A subjective assessment of alternative mission architectures for the human exploration of Mars at NASA using multicriteria decision making

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The primary driver for developing missions to send humans to other planets is to generate significant new scientific knowledge. NASA plans human planetary explorations with an acceptable level of risk consistent with other manned operations. Space exploration risks cannot be completely eliminated. Therefore, an acceptable level of cost, technical, safety, schedule, and political risks and benefits must be established for exploratory missions. This study uses a multicriteria decision model to identify the risks and benefits associated with three alternative mission architecture scenarios for the human exploration of Mars. The three alternatives identified by the Mission Operations Directorate at the Johnson Space Center include split, combo lander, and dual scenarios. The model considers seven phases of the mission: (1) Earth vicinity/departure, (2) Mars transfer, (3) Mars arrival, (4) planetary surface, (5) Mars vicinity/departure, (6) Earth transfer, and (7) Earth arrival. Analytic hierarchy process, subjective probability estimation, and the entropy method are used to capture experts’ beliefs concerning the risks and benefits of the three alternative scenarios through a series of sequential, rational, and analytical processes.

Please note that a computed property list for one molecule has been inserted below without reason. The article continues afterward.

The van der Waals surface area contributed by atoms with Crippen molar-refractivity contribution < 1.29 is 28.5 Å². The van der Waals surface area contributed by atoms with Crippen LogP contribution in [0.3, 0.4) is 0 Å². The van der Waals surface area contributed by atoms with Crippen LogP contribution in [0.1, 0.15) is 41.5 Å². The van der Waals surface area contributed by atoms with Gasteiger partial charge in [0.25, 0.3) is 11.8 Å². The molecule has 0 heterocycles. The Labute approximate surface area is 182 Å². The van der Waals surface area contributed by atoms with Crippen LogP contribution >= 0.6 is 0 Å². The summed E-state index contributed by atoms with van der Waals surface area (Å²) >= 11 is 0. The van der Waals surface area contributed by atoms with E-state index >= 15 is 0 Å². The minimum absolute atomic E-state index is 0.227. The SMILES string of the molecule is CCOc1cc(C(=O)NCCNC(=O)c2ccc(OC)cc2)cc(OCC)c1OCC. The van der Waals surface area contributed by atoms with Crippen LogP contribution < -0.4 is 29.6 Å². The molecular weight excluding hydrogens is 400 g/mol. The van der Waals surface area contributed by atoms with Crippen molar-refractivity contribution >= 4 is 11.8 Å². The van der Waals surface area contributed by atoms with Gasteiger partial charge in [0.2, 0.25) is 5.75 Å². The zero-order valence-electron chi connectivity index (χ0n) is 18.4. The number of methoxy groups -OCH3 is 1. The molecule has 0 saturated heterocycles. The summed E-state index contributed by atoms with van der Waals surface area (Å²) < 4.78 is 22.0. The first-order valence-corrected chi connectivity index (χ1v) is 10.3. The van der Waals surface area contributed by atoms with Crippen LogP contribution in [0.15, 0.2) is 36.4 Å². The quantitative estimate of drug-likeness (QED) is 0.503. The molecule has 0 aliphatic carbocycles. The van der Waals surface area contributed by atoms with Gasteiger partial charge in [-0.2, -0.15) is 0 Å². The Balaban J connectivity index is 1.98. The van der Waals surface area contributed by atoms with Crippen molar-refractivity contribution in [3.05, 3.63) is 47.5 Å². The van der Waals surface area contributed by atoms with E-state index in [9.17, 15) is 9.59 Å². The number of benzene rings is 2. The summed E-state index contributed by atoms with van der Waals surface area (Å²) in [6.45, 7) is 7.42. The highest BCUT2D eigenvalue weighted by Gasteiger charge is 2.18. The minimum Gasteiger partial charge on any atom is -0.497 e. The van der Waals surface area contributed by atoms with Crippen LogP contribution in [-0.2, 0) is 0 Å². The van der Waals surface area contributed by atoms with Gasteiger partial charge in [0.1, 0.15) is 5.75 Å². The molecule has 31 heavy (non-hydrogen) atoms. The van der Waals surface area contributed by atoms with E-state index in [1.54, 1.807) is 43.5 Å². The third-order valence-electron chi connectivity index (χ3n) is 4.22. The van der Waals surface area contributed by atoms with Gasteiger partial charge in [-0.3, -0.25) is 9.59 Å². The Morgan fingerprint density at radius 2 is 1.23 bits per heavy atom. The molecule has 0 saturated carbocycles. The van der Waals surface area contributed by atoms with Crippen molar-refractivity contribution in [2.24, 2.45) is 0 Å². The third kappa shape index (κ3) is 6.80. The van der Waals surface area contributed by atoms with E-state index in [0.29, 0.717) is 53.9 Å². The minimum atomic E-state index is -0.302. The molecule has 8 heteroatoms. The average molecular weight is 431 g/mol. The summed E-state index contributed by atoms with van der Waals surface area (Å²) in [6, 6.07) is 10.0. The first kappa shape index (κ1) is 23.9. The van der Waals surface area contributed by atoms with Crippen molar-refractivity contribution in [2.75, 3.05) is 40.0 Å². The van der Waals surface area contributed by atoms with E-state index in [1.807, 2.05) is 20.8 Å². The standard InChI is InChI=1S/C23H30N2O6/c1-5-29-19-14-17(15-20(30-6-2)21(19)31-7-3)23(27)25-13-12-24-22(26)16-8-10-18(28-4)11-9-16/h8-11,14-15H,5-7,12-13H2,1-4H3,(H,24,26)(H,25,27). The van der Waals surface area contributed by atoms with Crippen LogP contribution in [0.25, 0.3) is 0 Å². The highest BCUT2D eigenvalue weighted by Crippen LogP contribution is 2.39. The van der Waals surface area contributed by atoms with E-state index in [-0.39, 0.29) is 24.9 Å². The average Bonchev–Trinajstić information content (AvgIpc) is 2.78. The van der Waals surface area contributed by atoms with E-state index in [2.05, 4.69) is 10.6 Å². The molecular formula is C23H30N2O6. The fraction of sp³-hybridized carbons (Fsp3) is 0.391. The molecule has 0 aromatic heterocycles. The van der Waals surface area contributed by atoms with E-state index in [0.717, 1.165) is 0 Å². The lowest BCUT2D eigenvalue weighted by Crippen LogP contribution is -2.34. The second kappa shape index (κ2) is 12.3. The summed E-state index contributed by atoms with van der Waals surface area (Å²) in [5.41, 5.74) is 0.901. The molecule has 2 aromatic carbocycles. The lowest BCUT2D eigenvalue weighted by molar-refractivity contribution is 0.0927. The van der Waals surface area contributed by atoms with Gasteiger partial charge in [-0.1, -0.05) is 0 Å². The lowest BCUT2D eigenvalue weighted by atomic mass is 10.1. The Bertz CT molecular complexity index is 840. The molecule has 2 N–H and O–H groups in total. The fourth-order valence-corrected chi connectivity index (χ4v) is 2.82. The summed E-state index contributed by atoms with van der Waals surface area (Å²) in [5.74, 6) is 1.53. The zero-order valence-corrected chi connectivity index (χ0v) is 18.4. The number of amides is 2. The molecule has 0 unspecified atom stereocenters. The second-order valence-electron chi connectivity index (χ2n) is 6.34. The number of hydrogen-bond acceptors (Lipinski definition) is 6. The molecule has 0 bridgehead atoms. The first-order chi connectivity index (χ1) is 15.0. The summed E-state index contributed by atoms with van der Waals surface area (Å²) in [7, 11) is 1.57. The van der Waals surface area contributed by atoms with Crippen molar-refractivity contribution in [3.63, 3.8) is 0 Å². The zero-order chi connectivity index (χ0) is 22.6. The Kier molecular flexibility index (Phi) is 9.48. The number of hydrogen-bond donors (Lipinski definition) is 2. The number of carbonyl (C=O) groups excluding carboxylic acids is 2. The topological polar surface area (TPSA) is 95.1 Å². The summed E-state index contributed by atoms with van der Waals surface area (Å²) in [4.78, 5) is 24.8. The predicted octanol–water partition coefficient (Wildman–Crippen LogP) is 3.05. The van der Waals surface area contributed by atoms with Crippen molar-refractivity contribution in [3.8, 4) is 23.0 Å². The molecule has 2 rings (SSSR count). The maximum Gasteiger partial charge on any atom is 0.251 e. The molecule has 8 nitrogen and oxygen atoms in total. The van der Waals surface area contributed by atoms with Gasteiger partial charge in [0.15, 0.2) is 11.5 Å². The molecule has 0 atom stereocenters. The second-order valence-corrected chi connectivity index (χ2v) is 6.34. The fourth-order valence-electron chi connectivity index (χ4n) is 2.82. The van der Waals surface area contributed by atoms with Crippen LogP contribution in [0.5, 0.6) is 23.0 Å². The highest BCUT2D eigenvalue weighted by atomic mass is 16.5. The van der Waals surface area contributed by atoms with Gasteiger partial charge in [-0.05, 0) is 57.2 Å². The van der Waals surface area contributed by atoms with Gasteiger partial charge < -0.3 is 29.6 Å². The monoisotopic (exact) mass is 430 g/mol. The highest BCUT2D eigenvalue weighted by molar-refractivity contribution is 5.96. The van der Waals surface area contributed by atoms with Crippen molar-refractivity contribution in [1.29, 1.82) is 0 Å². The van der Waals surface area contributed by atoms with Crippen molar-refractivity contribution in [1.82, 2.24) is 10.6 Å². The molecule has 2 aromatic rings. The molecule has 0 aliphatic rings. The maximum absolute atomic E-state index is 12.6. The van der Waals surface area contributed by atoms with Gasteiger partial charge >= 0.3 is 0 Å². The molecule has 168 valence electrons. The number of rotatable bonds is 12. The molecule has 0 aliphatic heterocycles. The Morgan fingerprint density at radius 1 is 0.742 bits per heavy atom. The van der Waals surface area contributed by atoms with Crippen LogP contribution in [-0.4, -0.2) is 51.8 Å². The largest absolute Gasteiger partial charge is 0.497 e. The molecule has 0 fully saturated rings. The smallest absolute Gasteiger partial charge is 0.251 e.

Tavana, M. (2004) ‘A Subjective Assessment of Alternative Mission Architectures for the Human Exploration of Mars at NASA Using Multicriteria Decision Making,’ Computers and Operations Research, Vol. 31, No. 7, pp. 1147-1164.